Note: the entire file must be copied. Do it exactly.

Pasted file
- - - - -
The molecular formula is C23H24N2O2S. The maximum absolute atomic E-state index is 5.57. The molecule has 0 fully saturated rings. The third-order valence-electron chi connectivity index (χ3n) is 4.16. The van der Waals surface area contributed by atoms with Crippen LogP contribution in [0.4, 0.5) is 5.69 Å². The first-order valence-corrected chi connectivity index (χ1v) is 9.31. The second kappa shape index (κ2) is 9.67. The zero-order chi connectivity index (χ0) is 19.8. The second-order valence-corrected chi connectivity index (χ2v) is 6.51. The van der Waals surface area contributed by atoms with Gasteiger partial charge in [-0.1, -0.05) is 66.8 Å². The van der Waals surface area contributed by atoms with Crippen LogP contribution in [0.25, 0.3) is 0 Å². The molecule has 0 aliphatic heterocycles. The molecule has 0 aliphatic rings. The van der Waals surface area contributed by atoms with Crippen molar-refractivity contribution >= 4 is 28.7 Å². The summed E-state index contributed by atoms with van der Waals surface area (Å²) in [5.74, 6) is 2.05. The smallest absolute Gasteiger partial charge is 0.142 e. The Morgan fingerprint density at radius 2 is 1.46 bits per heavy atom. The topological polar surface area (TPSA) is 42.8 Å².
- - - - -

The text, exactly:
The molecular formula is C23H24N2O2S. The maximum absolute atomic E-state index is 5.57. The molecule has 0 fully saturated rings. The third-order valence-electron chi connectivity index (χ3n) is 4.16. The van der Waals surface area contributed by atoms with Crippen LogP contribution in [0.4, 0.5) is 5.69 Å². The first-order valence-corrected chi connectivity index (χ1v) is 9.31. The second kappa shape index (κ2) is 9.67. The zero-order chi connectivity index (χ0) is 19.8. The second-order valence-corrected chi connectivity index (χ2v) is 6.51. The van der Waals surface area contributed by atoms with Gasteiger partial charge in [-0.1, -0.05) is 66.8 Å². The van der Waals surface area contributed by atoms with Crippen LogP contribution in [0.25, 0.3) is 0 Å². The molecule has 0 aliphatic heterocycles. The molecule has 0 aliphatic rings. The van der Waals surface area contributed by atoms with Crippen molar-refractivity contribution >= 4 is 28.7 Å². The summed E-state index contributed by atoms with van der Waals surface area (Å²) in [5.74, 6) is 2.05. The smallest absolute Gasteiger partial charge is 0.142 e. The Morgan fingerprint density at radius 2 is 1.46 bits per heavy atom. The topological polar surface area (TPSA) is 42.8 Å².